London Gatwick operations are likely to remain disrupted overnight, as law enforcement officials continue their effort to locate those responsible for the drone activity which has put the hub out of action for 24h.
The extraordinary situation, which began on the evening of 19 December, has resulted in military resources – including specialist equipment – being deployed to assist the police and the airport operator.
“Our armed forces are always ready to support the civilian authorities,” says UK defence secretary Gavin Williamson.
NOTAM information has repeatedly extended the timeframe of the closure notification, and the airport operator is warning of possible continued disruption to airline schedules on 21 December.
The police effort has been designated Operation Trebor. Sussex county police’s specialist crime command says the situation is “particularly challenging”.
"In addition to the searches that are taking place on and around the airfield, we are deploying a number of tactical options to detect and counter these drone activities and bring this to a safe conclusion,” says detective chief superintendent Jason Tingley.
Gatwick chief executive Stewart Wingate describes the drone activity as “highly targeted” and “designed to close the airport”, ensuring “maximum disruption” during the busy holiday travel period.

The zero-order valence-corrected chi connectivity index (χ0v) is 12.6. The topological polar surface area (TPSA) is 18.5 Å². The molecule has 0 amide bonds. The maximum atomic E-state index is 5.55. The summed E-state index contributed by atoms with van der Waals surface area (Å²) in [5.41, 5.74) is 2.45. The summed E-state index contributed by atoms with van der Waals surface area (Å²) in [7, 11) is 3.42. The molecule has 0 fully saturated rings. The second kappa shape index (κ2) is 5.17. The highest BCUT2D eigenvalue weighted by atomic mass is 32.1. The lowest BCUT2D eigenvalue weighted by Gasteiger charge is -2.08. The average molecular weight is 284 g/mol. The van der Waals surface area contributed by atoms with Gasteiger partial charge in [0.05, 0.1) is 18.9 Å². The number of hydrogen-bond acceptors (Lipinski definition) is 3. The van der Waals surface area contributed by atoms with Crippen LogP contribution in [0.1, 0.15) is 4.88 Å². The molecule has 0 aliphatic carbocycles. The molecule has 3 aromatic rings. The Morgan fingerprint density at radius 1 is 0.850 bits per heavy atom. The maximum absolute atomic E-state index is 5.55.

“We are all working flat-out to minimise inconvenience and have additional staff in both terminals assisting passengers who are waiting,” he adds.
“Regrettably we are still not in a position to say when it will be safe to re-open the airport.”
The operator has been unable to restart airport activity owing to continued drone sightings.
No information has been disclosed as to the possible identity of the perpetrators, whether individual or members of an activist group, or the specific motive behind the disruption. Police have reiterated that they believe there is no terrorism link.
“We know that everyone, including government, appreciates the severity of the situation and are very grateful for the active role that the police are taking to try and resolve this,” says Wingate.
“We all recognise the urgent need to take the necessary steps that can lead to services getting back to normal as quickly as possible.”
Passengers affected by the disruption have been informed by the Civil Aviation Authority that the situation is likely to be categorised as an ‘extraordinary circumstance’ – which means airlines would not be obliged to pay passengers any compensation under European Union rules governing air transport.
Gatwick's operator has not yet estimated the cost of the closure. The airport typically generates average daily revenues of more than £1 million from aeronautical income alone.